Talking Baby

Talking is one of the best activities you can do with your young child to help prepare them for learning how to read later on. (It's also beneficial in multiple ways to children who are already reading!) 

This Thanksgiving, make sure you take time to talk to your child!

A few tips that might help:

  • Say an important word right after you say your child's name. Young children pay the MOST attention to the word directly after their names. So put the word you want them to pay attention to right after you say their name. For example, "Derek, BOOK. Let's read this book together!" or "Susan, SUN. Do you see the shining sun in the corner of the page? Doesn't it look happy?"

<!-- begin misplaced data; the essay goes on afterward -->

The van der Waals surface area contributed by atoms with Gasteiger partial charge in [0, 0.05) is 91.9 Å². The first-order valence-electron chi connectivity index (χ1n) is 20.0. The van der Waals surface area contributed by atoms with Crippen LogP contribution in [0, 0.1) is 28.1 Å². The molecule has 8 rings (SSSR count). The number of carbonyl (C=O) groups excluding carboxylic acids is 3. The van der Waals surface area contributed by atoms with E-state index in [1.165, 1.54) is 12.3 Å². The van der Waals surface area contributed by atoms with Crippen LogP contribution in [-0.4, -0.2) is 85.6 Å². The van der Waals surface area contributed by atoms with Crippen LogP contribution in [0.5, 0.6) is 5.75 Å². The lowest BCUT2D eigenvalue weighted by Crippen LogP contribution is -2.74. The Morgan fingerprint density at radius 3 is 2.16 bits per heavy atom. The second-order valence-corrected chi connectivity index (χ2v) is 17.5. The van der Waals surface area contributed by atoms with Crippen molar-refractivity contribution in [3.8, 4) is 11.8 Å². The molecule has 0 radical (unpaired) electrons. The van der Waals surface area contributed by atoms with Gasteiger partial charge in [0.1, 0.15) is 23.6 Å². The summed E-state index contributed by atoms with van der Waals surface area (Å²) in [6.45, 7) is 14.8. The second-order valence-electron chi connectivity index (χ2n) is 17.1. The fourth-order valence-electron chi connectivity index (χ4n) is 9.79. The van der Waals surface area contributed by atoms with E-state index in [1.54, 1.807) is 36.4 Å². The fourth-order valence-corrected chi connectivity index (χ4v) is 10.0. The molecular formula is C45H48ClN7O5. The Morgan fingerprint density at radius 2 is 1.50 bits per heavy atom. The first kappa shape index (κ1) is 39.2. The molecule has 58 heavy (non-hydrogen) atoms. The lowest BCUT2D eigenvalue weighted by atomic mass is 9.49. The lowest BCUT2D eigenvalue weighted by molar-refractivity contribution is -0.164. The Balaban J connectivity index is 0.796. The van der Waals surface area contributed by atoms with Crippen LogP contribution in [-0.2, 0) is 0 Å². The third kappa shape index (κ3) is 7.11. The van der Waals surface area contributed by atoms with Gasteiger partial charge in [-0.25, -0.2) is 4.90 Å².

• Give time for processing! When you're asking toddlers (in particular) a question, give them time to process! It takes at least 5 seconds (sometimes longer) for a young child's brain to understand what you are saying (receptive language) and then prepare a response (expressive language). Ask a question, then WAIT. It might help to count to 10!


  • "Strive for Five." In most of your talking interactions with young children, see if you can have at least 5 back and forths. For babies and very young children, this could be any reaction, including babbling. Ask questions, make comments, and add more detail to their responses. "Orange? Yes, this pumpkin pie is very orange, just like the socks you are wearing!"

Happy Thanksgiving, and talk away!

- Laura Raphael, Children's Services Coordinator